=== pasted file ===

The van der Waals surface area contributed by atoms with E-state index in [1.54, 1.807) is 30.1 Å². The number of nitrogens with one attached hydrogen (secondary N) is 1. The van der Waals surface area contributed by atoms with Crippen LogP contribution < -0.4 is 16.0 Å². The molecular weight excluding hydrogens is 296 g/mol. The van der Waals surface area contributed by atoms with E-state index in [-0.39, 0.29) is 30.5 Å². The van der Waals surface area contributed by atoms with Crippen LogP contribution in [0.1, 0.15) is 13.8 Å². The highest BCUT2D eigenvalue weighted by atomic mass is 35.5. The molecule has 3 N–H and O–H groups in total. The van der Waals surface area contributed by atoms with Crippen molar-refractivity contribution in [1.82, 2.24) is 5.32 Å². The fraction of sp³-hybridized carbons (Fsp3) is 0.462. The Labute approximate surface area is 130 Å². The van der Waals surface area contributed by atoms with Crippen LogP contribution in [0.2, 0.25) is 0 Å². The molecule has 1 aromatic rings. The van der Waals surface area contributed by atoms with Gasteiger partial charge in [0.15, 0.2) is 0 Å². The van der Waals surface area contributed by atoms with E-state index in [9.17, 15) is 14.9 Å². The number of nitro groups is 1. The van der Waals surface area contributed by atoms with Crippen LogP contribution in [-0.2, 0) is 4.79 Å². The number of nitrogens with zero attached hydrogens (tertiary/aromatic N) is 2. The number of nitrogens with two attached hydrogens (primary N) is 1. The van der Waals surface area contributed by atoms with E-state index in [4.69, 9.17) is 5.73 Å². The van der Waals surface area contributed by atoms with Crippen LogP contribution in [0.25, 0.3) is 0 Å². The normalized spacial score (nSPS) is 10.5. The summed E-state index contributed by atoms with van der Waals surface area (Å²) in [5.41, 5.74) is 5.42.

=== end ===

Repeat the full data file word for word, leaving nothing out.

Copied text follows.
The van der Waals surface area contributed by atoms with E-state index in [1.54, 1.807) is 30.1 Å². The number of nitrogens with one attached hydrogen (secondary N) is 1. The van der Waals surface area contributed by atoms with Crippen LogP contribution < -0.4 is 16.0 Å². The molecular weight excluding hydrogens is 296 g/mol. The van der Waals surface area contributed by atoms with E-state index in [-0.39, 0.29) is 30.5 Å². The van der Waals surface area contributed by atoms with Crippen LogP contribution in [0.1, 0.15) is 13.8 Å². The highest BCUT2D eigenvalue weighted by atomic mass is 35.5. The molecule has 3 N–H and O–H groups in total. The van der Waals surface area contributed by atoms with Crippen molar-refractivity contribution in [1.82, 2.24) is 5.32 Å². The fraction of sp³-hybridized carbons (Fsp3) is 0.462. The Labute approximate surface area is 130 Å². The van der Waals surface area contributed by atoms with Crippen LogP contribution in [0.2, 0.25) is 0 Å². The molecule has 1 aromatic rings. The van der Waals surface area contributed by atoms with Gasteiger partial charge in [0.15, 0.2) is 0 Å². The van der Waals surface area contributed by atoms with E-state index in [9.17, 15) is 14.9 Å². The number of nitro groups is 1. The van der Waals surface area contributed by atoms with Crippen LogP contribution in [-0.2, 0) is 4.79 Å². The number of nitrogens with zero attached hydrogens (tertiary/aromatic N) is 2. The number of nitrogens with two attached hydrogens (primary N) is 1. The van der Waals surface area contributed by atoms with E-state index in [4.69, 9.17) is 5.73 Å². The van der Waals surface area contributed by atoms with Crippen LogP contribution in [0.25, 0.3) is 0 Å². The normalized spacial score (nSPS) is 10.5. The summed E-state index contributed by atoms with van der Waals surface area (Å²) in [5.41, 5.74) is 5.42.